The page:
The truth is not sufficiently grasped that Mary belongs to the Old Testament as well as to the New. The whole history of the Jews, the chosen people, is bound up with Her. If you read the Scriptures with that thought in mind, they become startlingly clear. The whole raison d'être of God's setting apart the Jews from the other nations of the world was the promised Redeemer, the Messias. That was the life stream of Jewish religion, Jewish culture, Jewish patriotism. At times it was but an undercurrent, generally forgotten or ignored, but it was there nonetheless, as unobtrusive as the bloodstream, but just as necessary to existence.
The promised Messias was the central point of Jewish life, and as a necessary concomitant to the Messias was the Woman who would be His Mother. For there was to be a Woman who would be of tremendous importance to the Redemption of man. After the Fall, God declared to the evil one, "I will put enmities between thee and the Woman, and thy seed and Her Seed: She shall crush thy head, and thou shalt lie in wait for Her heel" (Gen. 4: 15). Whether it is the Woman who will crush the head or the Woman's Seed, is an immaterial reading. The point is that a Woman was to bring forth the One Who would conquer Satan and redeem man. You must realize that the Jews understood all that quite as well as we, in fact better, because their whole system was build upon it. That "Woman" was a certainty. They did not know what name She would bear, other than the promised Woman. They did not know when She would come. But She would come in God's good time. There was nothing hazy about Her. She was an actual promise, the Woman of hope, who would henceforth be a dominant factor in the history of the world. There are many titles in our Litany which may well have been thought of in the early days of the expectation of the "Woman"—"Mother of Christ, or Messias," "Cause of Our Joy," "Vessel of Honor" and so on, for the Woman who would bring forth the Messias would be all these things.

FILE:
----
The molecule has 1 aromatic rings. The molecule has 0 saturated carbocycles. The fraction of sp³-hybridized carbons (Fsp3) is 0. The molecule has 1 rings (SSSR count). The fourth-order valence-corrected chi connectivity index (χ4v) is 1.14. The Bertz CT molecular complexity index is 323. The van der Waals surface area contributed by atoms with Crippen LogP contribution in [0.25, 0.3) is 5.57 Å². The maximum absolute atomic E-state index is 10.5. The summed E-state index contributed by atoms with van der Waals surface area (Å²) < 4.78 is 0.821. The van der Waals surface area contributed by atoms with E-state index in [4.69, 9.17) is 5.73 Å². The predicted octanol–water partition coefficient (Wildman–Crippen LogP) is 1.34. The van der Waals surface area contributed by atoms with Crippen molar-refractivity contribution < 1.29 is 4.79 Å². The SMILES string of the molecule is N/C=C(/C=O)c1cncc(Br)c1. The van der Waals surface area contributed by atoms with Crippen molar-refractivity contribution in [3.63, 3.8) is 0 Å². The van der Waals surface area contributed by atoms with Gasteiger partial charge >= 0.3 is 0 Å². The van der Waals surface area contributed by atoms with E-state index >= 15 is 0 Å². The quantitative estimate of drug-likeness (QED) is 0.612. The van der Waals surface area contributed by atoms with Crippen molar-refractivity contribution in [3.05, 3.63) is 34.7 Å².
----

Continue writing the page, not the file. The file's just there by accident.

So that in that first prophecy at the Gate of the Garden of Eden, Mary is by right of title just as much the Queen-Mother, the Queen of Prophets, as in the fulfillment thousands of years later when She was the Queen-Mother of Bethlehem. The first Prophet was God; Mary is the Mother of God. What a tremendous significance that gives to Her title, "Queen of Prophets."
Years passed by, ages rolled on, the people fell away from God, most of them were destroyed, a remnant remained faithful to the promise, the ark of Noah reared above the waters, saving its treasures—and among those treasures was the vision they kept in their hearts of a star of hope, the Woman who would bring forth the Redeemer. Empires rose and fell, Abraham came to the land of Chanaan, the "Woman" became more definite. She was coming nearer, for God had designated the chosen people from whom She would come—to Abraham, Isaac and Jacob and his seed forever.
A short time, and the prophecy narrows to one of Jacob's twelve sons, to the tribe of Juda. "The scepter shall not be taken away from Juda, nor a ruler from his thigh, till He comes that is to be sent, and He shall be the Expectation of nations" (Gen. 49: 10). Now could the daughters of Juda alone ask that question among themselves—which of us is the "Woman," which of us is beginning the line that will produce the Woman who will be the Mother of the Christ? Nearer the Woman comes. She is to be a daughter of David, for the Lord had said to him, "Of the fruit of thy womb I will set upon thy throne" (Ps. 131: 11). It was no far distant ancestress of Mary who asked herself if it were possible she would be Mother of the Messias, some woman who spoke the same tongue as Mary, possibly even looked like Her. All that whole line of women down the ages had been in a sense prophetesses, since they were giving, mother to daughter, the good news of the prophecy about the Woman who would bear the Christ. They regarded that unnamed Woman as their Queen—Queen of Prophetesses.